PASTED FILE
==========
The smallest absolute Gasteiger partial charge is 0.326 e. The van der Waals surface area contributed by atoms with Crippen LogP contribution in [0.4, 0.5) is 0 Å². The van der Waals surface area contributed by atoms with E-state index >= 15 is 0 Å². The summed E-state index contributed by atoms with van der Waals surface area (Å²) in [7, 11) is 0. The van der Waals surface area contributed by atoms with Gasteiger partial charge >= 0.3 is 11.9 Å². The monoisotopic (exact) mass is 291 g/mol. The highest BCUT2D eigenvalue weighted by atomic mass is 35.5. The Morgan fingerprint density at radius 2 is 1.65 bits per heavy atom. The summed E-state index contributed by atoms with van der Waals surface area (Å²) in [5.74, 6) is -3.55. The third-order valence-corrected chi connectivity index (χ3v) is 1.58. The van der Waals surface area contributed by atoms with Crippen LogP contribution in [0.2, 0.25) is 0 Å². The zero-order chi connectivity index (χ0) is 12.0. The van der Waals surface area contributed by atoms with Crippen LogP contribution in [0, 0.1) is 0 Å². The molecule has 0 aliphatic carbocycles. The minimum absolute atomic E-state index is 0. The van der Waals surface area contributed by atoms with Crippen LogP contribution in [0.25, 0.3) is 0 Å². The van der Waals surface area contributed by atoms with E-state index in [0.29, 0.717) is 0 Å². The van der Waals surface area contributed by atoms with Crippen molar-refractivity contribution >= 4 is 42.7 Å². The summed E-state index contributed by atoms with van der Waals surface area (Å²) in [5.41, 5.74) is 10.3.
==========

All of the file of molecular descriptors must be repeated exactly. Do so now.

The smallest absolute Gasteiger partial charge is 0.326 e. The van der Waals surface area contributed by atoms with Crippen LogP contribution in [0.4, 0.5) is 0 Å². The van der Waals surface area contributed by atoms with E-state index >= 15 is 0 Å². The summed E-state index contributed by atoms with van der Waals surface area (Å²) in [7, 11) is 0. The van der Waals surface area contributed by atoms with Gasteiger partial charge >= 0.3 is 11.9 Å². The monoisotopic (exact) mass is 291 g/mol. The highest BCUT2D eigenvalue weighted by atomic mass is 35.5. The Morgan fingerprint density at radius 2 is 1.65 bits per heavy atom. The summed E-state index contributed by atoms with van der Waals surface area (Å²) in [5.74, 6) is -3.55. The third-order valence-corrected chi connectivity index (χ3v) is 1.58. The van der Waals surface area contributed by atoms with Crippen LogP contribution in [0.2, 0.25) is 0 Å². The zero-order chi connectivity index (χ0) is 12.0. The van der Waals surface area contributed by atoms with Crippen LogP contribution in [0, 0.1) is 0 Å². The molecule has 0 aliphatic carbocycles. The minimum absolute atomic E-state index is 0. The van der Waals surface area contributed by atoms with Crippen LogP contribution in [0.25, 0.3) is 0 Å². The van der Waals surface area contributed by atoms with E-state index in [0.29, 0.717) is 0 Å². The van der Waals surface area contributed by atoms with Crippen molar-refractivity contribution >= 4 is 42.7 Å². The summed E-state index contributed by atoms with van der Waals surface area (Å²) in [5.41, 5.74) is 10.3.